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Social Sciences: Legal & Official information

A collection of information resources and guidance for Social Sciences students

Useful law books for the social sciences

Legal & official information for social science

The scales of justice

Your university provides access to high-quality sources of legal and official information.

This is significant, as accuracy is extremely important for this subject area.

Remember also to make sure that any legal or official information you look at is up-to-date and relevant to the UK.

Law resources through your university

A gavel

The two most useful sources for UK legal information available through the libraries are LexisLibrary and Westlaw. Both available from all 3 Universities at Medway. To access them, you will need to go through your university's A-Z of databases and e-resources.

  • LexisLibrary

    Provides access to some of the most important sources for law in this country, such as Halsbury’s Laws of England and the All England Law Reports, as well as a large amount of case law and legislation.

  • Westlaw UK

    A large database of law sources including legal journals, business information, news, legislation and case law.

Other sources:

  • HeinOnline (available via Greenwich, Kent and CCCU).

    Has a focus on international constitutional law, but also provides access to some legal journals.

  • JustisOne (available via Greenwich, Kent and CCCU)

    Provides a legal search engine, with a focus on legislation and case law around the world.

  • Lawtel (available via Greenwich)

    Access to UK case law from the 1980s to the present.

  • Public Information Online (available via Kent)

    Provides searchable access to all publications from the UK parliament from 2006 onwards.

Web sources for law

  • Legislation.gov.uk is the source for all UK legislation and is the best place to check the details of specific acts of parliament and related documents.

  • If you want further information about UK law the University of Kent provide a very useful website called LawLinks. If you are not a Kent student you will not be able to look at anything that is a subscription database. You will identify these as you will be directed to the Kent IT login screen.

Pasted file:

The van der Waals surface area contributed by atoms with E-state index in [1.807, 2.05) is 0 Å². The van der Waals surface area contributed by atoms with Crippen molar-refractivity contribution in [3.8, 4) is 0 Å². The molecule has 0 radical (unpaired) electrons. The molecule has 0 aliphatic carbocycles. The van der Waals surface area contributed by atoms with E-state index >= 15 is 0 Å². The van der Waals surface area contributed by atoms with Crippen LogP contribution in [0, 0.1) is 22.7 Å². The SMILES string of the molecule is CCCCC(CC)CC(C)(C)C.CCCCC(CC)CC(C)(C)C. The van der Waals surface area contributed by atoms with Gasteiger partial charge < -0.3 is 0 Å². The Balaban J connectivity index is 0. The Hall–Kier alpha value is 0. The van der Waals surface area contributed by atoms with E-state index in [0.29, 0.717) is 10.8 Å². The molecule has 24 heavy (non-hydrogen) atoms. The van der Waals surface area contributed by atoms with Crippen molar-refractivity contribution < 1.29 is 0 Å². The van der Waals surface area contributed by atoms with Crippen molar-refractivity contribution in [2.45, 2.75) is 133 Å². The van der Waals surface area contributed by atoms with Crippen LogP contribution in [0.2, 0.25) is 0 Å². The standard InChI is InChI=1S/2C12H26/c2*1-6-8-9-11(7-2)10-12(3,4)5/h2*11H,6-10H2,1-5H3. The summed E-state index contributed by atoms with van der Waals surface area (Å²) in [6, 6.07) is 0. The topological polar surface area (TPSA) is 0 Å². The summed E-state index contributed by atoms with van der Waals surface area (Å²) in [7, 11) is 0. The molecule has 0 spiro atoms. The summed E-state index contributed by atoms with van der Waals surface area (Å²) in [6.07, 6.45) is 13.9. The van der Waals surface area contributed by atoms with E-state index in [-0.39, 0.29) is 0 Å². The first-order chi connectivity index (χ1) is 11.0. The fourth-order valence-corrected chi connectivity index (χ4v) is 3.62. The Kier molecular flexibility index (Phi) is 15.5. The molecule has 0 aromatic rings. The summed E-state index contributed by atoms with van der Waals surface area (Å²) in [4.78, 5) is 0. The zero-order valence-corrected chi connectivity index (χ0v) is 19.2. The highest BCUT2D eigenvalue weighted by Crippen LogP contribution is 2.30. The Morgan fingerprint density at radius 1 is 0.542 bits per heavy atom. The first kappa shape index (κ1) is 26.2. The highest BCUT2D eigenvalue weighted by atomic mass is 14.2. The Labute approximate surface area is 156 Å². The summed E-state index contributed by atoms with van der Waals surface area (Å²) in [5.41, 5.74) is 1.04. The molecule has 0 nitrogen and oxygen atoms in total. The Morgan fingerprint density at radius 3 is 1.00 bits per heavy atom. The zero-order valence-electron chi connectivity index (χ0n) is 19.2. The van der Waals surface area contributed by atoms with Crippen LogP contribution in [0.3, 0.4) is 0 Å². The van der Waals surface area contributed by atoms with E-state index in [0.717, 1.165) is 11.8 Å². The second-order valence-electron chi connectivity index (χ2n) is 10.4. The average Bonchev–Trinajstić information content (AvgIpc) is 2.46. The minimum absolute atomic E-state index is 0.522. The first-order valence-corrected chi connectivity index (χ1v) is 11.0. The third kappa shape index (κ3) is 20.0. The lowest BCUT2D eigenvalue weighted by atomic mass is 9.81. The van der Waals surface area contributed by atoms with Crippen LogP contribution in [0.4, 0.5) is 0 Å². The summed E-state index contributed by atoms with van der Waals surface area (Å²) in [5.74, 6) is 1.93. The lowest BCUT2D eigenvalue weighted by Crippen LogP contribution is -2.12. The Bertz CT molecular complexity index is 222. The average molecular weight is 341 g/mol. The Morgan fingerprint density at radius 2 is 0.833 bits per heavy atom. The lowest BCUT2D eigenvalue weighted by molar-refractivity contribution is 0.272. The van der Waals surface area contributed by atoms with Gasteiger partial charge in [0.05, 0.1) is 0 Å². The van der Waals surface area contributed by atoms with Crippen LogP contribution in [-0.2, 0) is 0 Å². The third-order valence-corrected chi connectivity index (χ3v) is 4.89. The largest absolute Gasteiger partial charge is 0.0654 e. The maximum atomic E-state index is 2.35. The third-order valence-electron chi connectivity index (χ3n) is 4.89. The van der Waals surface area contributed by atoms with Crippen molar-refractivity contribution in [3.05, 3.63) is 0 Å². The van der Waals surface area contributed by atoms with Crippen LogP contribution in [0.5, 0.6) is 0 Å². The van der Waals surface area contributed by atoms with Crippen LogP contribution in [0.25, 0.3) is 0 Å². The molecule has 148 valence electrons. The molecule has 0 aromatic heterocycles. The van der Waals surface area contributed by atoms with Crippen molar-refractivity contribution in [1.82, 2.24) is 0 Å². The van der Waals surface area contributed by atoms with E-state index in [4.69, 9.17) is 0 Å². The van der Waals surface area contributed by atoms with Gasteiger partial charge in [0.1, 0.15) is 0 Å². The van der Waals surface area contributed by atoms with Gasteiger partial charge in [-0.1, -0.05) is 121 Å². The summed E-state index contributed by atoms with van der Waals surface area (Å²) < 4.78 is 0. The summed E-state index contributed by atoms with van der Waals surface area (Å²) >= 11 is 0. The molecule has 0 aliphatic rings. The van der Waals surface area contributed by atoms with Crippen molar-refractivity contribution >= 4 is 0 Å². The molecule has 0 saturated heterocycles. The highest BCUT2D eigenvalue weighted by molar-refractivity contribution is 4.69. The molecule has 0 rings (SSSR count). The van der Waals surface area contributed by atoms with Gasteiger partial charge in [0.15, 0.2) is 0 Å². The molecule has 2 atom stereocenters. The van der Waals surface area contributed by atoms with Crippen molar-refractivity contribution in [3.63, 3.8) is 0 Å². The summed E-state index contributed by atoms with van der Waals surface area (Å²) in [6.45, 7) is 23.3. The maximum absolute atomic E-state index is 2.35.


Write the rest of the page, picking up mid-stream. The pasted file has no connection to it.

• LawLinks has a variety of resources and provides access to the Electronic Law Library. Here you will find a comprehensive list of legal databases.

Official information sources

  • European Sources Online: An excellent site covering official sources of information as well as media reports relating to Europe (not just the EU).

  • Mass Observation Online (available via University of Kent): An archive of British Social History. The Archive holds all the material generated by Mass Observation between 1937 and 1949, with a few later additions from the 1950s and 1960s. Many of these are personal papers: diaries, letters, scrapbooks and albums of various kinds.

  • UK Official Publications (UKOP) (available via University of Kent): The official catalogue of UK official publications since 1980. This contains hundreds of thousands of records from over 2000 public bodies, it is the most comprehensive source of information on official publications available.

UK government web pages

Current:

  • GOV.UK: Central and local government departments and agencies and non-governmental organisations. The site also includes a Newsroom page, with links to recent publications.

  • HM Government Data: Access to a wealth of data covering topics such as education, health, crime & environment.

  • House of Commons Publications: Includes links to House of Lords publications, research publications, Hansard and Parliamentary archives.

  • Legislation.gov.uk: This website is managed by The National Archives on behalf of HM Government and publishes all UK legislation.

  • Today in the Commons (Links to Official Hansard Report): provides the report of today's proceedings in the Commons Chamber, Westminster Hall, Written Ministerial Statements, Public Bill and General Committe Debates and Today in the Lords. The Hansard Official Report is an edited record of what was said in Parliament. It also includes votes and written answers to parliamentary questions. The report is published daily covering the preceding day, and is followed by weekly and final versions.

Historical: